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Supporting social connection

It can be a challenge for people living with younger onset dementia to stay in touch with their family, friends and community. Dementia can affect a person’s personality, emotions and their ability to connect with others as they did before their diagnosis.

How to support social connection for people with dementia

Plan activities

As a carer, there are many strategies you can use to support regular social connection and positive communication. For example, hobbies can bring enjoyment and planned activities can benefit the mind, body and heart.

Many activities don’t require memory; they can be something new, something enjoyed in the past, or tasks at home that help to establish daily routines. These activities facilitate conversation and often stimulate reminiscence in the mid to late stages of dementia.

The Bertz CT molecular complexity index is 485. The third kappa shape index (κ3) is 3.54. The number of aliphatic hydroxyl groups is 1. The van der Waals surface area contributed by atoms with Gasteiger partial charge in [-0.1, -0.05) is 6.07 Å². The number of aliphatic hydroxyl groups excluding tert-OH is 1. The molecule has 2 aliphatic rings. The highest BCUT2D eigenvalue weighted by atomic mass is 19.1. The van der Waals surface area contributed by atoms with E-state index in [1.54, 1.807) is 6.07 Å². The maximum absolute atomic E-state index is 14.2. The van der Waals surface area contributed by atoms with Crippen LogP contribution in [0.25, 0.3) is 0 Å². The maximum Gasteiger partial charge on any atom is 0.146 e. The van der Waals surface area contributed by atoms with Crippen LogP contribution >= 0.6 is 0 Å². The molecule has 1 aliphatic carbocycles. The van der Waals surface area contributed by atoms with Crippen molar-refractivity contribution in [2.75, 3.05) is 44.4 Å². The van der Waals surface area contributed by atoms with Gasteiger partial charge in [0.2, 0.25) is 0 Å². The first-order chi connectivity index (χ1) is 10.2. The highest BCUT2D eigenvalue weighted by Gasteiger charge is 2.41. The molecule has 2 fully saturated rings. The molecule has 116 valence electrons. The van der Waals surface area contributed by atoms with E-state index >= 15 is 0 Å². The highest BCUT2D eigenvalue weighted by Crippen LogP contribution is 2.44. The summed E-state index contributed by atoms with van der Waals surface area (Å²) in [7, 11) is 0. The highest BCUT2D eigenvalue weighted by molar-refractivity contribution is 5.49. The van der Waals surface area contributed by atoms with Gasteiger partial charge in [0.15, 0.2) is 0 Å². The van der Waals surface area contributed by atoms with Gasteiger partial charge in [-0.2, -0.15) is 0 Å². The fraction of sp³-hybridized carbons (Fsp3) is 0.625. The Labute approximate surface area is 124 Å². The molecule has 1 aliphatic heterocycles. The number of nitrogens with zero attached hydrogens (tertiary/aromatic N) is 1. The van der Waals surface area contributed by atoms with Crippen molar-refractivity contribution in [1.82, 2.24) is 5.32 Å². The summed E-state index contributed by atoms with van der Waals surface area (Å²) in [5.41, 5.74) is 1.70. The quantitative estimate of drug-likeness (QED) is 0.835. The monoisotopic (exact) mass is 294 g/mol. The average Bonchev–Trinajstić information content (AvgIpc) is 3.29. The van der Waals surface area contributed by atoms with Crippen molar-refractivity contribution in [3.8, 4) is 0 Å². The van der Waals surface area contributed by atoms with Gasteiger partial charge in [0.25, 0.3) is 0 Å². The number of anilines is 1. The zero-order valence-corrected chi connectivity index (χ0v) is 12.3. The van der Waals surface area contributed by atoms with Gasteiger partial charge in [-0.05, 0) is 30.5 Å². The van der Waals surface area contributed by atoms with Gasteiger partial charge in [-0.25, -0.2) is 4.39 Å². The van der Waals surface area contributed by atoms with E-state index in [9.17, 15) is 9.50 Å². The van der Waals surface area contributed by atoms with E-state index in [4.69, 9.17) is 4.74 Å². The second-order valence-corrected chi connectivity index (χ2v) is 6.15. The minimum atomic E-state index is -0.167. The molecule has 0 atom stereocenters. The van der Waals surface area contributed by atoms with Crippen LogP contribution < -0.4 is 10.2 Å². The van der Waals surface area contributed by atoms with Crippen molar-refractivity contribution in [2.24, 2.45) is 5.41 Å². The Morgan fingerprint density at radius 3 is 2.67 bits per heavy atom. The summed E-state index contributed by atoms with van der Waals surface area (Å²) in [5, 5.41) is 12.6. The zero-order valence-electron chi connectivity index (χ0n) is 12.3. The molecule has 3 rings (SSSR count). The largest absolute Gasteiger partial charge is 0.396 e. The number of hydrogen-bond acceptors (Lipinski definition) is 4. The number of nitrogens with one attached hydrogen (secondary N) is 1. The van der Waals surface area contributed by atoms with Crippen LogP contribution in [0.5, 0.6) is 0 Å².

You can get involved in local community activities, such as art, crafts, and gardening.

Visit the Dementia Friendly Communities website to find local activities to join.

Stay connected with family, friends and community

Even though language and vocabulary can diminish in people with dementia, their desire to connect with others stays the same. By using helpful prompts, you can help the person recall recent events without focusing on their memory or making them feel embarrassed.

Helping the person feel involved in activities – however small – can help you share a positive experience together. These activities can let them know they are loved.

Connection for Aboriginal and Torres Strait Islander people

For Aboriginal and Torres Strait Islander people, community connection is important. To get specific resources and recommendations for how to best connect with a family or friend with dementia, you can read our booklet.